|Title:||A study of 4D printing and functionally graded additive manufacturing||Authors:||Pei, Eujin
Loh, G. H.
De Amorim Almeida, H.
Monzón Verona, Mario Domingo
|UNESCO Clasification:||331324 Maquinaria de impresión y reproducción||Keywords:||3D
|Issue Date:||2017||Journal:||Assembly Automation||Abstract:||Purpose: The purpose of this paper is to extend existing knowledge of 4D printing, in line with Khoo et al. (2015) who defined the production of 4D printing using a single material, and 4D printing of multiple materials. It is proposed that 4D printing can be achieved through the use of functionally graded materials (FGMs) that involve gradational mixing of materials and are produced using an additive manufacturing (AM) technique to achieve a single component. Design/methodology/approach: The latest state-of-the-art literature was extensively reviewed, covering aspects of materials, processes, computer-aided design (CAD), applications and made recommendations for future work. Findings: This paper clarifies that functionally graded additive manufacturing (FGAM) is defined as a single AM process that includes the gradational mixing of materials to fabricate freeform geometries with variable properties within one component. The paper also covers aspects of materials, processes, CAD, applications and makes recommendations for future work. Research limitations/implications: This paper examines the relationship between FGAM and 4D printing and defines FGAM as a single AM process involving gradational mixing of materials to fabricate freeform geometries with variable properties within one component. FGAM requires better computational tools for modelling, simulation and fabrication because current CAD systems are incapable of supporting the FGAM workflow. Practical implications: It is also identified that other factors, such as strength, type of materials, etc., must be taken into account when selecting an appropriate process for FGAM. More research needs to be conducted on improving the performance of FGAM processes through extensive characterisation of FGMs to generate a comprehensive database and to develop a predictive model for proper process control. It is expected that future work will focus on both material characterisation as well as seamless FGAM control processes. Originality/value: This paper examines the relationship between FGAM and 4D printing and defines FGAM as a single AM process that includes gradational mixing of materials to fabricate freeform geometries with variable properties within one component.||URI:||http://hdl.handle.net/10553/40292||ISSN:||0144-5154||DOI:||10.1108/AA-01-2017-012||Source:||Assembly Automation[ISSN 0144-5154],v. 37, p. 147-153|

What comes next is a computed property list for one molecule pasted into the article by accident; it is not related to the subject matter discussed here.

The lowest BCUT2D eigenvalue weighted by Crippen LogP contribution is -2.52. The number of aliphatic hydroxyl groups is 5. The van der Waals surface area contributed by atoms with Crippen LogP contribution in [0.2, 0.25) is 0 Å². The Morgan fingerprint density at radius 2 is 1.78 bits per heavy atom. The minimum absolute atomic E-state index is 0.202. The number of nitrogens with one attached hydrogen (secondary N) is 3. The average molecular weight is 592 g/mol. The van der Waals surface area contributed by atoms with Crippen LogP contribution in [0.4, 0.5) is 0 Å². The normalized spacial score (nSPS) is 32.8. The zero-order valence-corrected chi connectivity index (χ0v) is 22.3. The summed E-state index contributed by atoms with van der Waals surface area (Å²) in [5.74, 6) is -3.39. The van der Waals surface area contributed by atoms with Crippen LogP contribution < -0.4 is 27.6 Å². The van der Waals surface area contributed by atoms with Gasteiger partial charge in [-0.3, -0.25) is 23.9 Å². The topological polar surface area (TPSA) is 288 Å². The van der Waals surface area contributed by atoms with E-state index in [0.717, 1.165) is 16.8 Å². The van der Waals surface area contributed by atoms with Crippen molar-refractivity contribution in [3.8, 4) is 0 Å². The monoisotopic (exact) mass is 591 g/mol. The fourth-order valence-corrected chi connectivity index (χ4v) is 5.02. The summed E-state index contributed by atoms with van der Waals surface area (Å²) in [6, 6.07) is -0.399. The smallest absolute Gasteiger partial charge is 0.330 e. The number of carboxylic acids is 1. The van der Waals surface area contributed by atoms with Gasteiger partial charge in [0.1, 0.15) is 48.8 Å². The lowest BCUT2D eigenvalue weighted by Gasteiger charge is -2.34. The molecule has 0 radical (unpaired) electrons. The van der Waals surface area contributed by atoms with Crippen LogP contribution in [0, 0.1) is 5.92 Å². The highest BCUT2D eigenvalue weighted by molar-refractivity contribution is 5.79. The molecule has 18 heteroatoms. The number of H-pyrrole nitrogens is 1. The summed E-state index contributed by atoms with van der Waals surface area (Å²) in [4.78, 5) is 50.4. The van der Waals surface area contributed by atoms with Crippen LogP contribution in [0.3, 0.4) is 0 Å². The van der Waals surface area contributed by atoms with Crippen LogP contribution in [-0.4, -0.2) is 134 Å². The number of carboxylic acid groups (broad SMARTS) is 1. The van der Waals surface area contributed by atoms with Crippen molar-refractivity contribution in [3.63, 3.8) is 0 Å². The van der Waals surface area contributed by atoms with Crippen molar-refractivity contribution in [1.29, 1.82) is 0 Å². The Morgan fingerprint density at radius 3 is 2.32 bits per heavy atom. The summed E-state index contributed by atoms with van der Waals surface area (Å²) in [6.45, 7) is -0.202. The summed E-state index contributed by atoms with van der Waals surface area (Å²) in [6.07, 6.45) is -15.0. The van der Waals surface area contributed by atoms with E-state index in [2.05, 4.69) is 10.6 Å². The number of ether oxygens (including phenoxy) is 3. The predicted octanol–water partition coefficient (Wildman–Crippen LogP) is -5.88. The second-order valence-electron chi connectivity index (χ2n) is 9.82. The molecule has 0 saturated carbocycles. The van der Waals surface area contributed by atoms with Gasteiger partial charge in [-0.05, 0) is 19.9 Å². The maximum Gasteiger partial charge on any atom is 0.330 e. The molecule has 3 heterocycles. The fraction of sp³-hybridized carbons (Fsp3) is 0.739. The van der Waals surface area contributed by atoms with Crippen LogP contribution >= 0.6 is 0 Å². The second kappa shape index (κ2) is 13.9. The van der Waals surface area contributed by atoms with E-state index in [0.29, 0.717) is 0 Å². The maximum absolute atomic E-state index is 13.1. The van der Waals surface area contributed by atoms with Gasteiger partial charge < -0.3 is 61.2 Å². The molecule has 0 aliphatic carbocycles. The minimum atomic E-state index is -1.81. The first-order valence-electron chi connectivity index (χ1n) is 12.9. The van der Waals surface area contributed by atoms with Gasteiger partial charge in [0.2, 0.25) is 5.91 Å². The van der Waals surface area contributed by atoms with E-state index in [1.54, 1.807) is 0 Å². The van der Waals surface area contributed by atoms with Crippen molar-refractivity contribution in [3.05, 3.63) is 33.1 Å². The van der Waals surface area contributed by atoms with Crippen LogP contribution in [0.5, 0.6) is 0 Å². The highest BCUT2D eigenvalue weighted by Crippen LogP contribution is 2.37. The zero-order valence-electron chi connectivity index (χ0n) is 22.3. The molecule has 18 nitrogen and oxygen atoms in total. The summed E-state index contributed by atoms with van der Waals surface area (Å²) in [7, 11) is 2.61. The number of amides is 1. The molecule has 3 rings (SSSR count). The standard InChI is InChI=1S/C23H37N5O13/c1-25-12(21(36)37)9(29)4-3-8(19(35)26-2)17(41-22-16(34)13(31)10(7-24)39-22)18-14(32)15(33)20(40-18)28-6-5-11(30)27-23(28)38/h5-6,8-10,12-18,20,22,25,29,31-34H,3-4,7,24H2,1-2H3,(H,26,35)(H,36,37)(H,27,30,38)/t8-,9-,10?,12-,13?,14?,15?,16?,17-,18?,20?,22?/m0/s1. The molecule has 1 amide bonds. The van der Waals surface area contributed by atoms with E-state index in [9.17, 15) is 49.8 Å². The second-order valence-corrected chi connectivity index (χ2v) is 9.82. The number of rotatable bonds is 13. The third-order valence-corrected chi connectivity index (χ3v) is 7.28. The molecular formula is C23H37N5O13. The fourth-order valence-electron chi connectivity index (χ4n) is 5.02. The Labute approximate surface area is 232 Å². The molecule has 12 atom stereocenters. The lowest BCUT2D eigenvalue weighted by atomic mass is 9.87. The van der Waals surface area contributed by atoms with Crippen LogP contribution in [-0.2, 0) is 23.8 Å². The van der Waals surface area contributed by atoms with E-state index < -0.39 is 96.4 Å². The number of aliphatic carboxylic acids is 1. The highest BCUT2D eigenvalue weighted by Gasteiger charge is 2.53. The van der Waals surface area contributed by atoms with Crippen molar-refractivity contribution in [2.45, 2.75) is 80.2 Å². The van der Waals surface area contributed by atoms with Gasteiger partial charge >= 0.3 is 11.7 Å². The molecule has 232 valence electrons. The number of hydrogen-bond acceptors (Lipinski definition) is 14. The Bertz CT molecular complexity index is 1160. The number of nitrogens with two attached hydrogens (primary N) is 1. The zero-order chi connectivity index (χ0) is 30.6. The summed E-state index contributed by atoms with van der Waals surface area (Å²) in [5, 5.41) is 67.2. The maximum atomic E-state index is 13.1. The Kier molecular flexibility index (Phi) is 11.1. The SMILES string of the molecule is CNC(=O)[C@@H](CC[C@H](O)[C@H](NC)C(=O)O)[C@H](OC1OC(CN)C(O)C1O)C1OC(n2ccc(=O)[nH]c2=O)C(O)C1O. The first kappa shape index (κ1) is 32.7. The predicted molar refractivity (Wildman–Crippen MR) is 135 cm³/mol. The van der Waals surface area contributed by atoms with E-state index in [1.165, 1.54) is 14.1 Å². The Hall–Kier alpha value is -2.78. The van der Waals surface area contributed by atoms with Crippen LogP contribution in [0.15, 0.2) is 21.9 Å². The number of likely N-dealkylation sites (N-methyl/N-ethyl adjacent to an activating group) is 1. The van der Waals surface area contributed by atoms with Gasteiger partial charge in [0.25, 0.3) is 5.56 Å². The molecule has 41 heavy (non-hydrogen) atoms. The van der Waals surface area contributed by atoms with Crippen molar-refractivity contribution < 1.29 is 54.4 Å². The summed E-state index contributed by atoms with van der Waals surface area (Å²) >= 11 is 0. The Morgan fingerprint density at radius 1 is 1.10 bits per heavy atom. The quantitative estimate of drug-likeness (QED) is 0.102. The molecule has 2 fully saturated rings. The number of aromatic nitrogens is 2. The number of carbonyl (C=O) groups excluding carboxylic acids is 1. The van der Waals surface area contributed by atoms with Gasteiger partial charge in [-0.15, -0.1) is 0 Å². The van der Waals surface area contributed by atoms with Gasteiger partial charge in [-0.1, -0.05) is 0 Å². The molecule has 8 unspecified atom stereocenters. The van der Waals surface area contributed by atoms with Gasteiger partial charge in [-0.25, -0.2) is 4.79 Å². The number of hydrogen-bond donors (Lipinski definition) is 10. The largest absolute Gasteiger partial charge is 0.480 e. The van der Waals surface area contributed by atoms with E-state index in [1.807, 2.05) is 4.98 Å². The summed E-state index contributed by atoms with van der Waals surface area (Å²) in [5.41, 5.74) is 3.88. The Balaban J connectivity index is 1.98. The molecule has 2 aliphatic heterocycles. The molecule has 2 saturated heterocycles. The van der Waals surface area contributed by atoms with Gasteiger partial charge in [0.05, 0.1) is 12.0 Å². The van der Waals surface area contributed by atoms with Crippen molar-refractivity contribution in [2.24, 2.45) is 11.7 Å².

|Appears in Collections:||Artículos|
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